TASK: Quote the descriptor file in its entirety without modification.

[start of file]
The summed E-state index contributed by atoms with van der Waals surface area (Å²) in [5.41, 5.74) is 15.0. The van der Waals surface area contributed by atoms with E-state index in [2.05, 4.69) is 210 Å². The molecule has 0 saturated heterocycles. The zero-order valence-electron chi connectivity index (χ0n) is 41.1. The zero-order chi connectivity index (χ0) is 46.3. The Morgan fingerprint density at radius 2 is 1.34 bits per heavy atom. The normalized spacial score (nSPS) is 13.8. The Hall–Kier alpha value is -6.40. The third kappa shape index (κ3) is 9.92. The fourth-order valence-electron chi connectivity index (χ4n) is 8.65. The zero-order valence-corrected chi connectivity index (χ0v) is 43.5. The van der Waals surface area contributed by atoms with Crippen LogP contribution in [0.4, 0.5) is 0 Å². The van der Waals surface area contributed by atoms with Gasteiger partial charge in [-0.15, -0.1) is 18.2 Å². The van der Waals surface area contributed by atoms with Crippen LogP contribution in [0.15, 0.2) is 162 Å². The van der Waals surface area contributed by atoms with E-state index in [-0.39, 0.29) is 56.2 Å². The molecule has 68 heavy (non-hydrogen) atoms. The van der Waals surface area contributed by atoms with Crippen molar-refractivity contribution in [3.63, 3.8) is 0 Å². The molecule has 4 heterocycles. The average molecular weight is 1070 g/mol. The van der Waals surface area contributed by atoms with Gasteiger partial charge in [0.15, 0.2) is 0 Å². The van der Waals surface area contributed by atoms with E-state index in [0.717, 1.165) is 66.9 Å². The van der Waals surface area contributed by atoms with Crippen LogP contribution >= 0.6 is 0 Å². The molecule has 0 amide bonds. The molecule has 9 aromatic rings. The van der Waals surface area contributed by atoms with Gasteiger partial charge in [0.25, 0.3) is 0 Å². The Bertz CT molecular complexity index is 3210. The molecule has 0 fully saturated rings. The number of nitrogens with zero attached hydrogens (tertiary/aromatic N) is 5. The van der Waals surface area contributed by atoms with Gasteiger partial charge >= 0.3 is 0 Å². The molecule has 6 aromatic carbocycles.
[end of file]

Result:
The summed E-state index contributed by atoms with van der Waals surface area (Å²) in [5.41, 5.74) is 15.0. The van der Waals surface area contributed by atoms with E-state index in [2.05, 4.69) is 210 Å². The molecule has 0 saturated heterocycles. The zero-order valence-electron chi connectivity index (χ0n) is 41.1. The zero-order chi connectivity index (χ0) is 46.3. The Morgan fingerprint density at radius 2 is 1.34 bits per heavy atom. The normalized spacial score (nSPS) is 13.8. The Hall–Kier alpha value is -6.40. The third kappa shape index (κ3) is 9.92. The fourth-order valence-electron chi connectivity index (χ4n) is 8.65. The zero-order valence-corrected chi connectivity index (χ0v) is 43.5. The van der Waals surface area contributed by atoms with Crippen LogP contribution in [0.4, 0.5) is 0 Å². The van der Waals surface area contributed by atoms with Gasteiger partial charge in [-0.15, -0.1) is 18.2 Å². The van der Waals surface area contributed by atoms with Crippen LogP contribution in [0.15, 0.2) is 162 Å². The van der Waals surface area contributed by atoms with E-state index in [-0.39, 0.29) is 56.2 Å². The molecule has 68 heavy (non-hydrogen) atoms. The van der Waals surface area contributed by atoms with Crippen molar-refractivity contribution in [3.63, 3.8) is 0 Å². The molecule has 4 heterocycles. The average molecular weight is 1070 g/mol. The van der Waals surface area contributed by atoms with Gasteiger partial charge in [0.15, 0.2) is 0 Å². The van der Waals surface area contributed by atoms with E-state index in [0.717, 1.165) is 66.9 Å². The van der Waals surface area contributed by atoms with Crippen LogP contribution >= 0.6 is 0 Å². The molecule has 0 amide bonds. The molecule has 9 aromatic rings. The van der Waals surface area contributed by atoms with Gasteiger partial charge in [0.25, 0.3) is 0 Å². The Bertz CT molecular complexity index is 3210. The molecule has 0 fully saturated rings. The number of nitrogens with zero attached hydrogens (tertiary/aromatic N) is 5. The van der Waals surface area contributed by atoms with Gasteiger partial charge >= 0.3 is 0 Å². The molecule has 6 aromatic carbocycles.